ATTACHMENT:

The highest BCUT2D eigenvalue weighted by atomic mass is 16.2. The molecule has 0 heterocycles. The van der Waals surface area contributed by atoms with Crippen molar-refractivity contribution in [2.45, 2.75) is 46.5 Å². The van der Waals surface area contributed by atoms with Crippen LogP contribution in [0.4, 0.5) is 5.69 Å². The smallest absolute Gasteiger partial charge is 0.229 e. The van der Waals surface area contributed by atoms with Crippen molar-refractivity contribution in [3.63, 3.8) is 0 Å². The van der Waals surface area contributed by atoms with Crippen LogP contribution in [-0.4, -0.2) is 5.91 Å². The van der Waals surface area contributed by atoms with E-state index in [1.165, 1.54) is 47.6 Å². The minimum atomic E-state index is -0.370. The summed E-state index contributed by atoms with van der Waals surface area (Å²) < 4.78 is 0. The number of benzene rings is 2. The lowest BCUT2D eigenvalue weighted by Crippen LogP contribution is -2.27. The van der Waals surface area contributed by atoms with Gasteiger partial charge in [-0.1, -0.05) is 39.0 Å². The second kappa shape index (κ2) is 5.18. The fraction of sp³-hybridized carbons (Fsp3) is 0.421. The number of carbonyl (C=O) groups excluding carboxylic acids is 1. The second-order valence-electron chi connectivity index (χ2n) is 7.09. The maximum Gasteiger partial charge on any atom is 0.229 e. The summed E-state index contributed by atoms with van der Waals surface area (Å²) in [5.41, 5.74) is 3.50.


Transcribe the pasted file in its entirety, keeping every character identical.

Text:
The highest BCUT2D eigenvalue weighted by atomic mass is 16.2. The molecule has 0 heterocycles. The van der Waals surface area contributed by atoms with Crippen molar-refractivity contribution in [2.45, 2.75) is 46.5 Å². The van der Waals surface area contributed by atoms with Crippen LogP contribution in [0.4, 0.5) is 5.69 Å². The smallest absolute Gasteiger partial charge is 0.229 e. The van der Waals surface area contributed by atoms with Crippen molar-refractivity contribution in [3.63, 3.8) is 0 Å². The van der Waals surface area contributed by atoms with Crippen LogP contribution in [-0.4, -0.2) is 5.91 Å². The van der Waals surface area contributed by atoms with E-state index in [1.165, 1.54) is 47.6 Å². The minimum atomic E-state index is -0.370. The summed E-state index contributed by atoms with van der Waals surface area (Å²) < 4.78 is 0. The number of benzene rings is 2. The lowest BCUT2D eigenvalue weighted by Crippen LogP contribution is -2.27. The van der Waals surface area contributed by atoms with Gasteiger partial charge in [-0.1, -0.05) is 39.0 Å². The second kappa shape index (κ2) is 5.18. The fraction of sp³-hybridized carbons (Fsp3) is 0.421. The number of carbonyl (C=O) groups excluding carboxylic acids is 1. The second-order valence-electron chi connectivity index (χ2n) is 7.09. The maximum Gasteiger partial charge on any atom is 0.229 e. The summed E-state index contributed by atoms with van der Waals surface area (Å²) in [5.41, 5.74) is 3.50.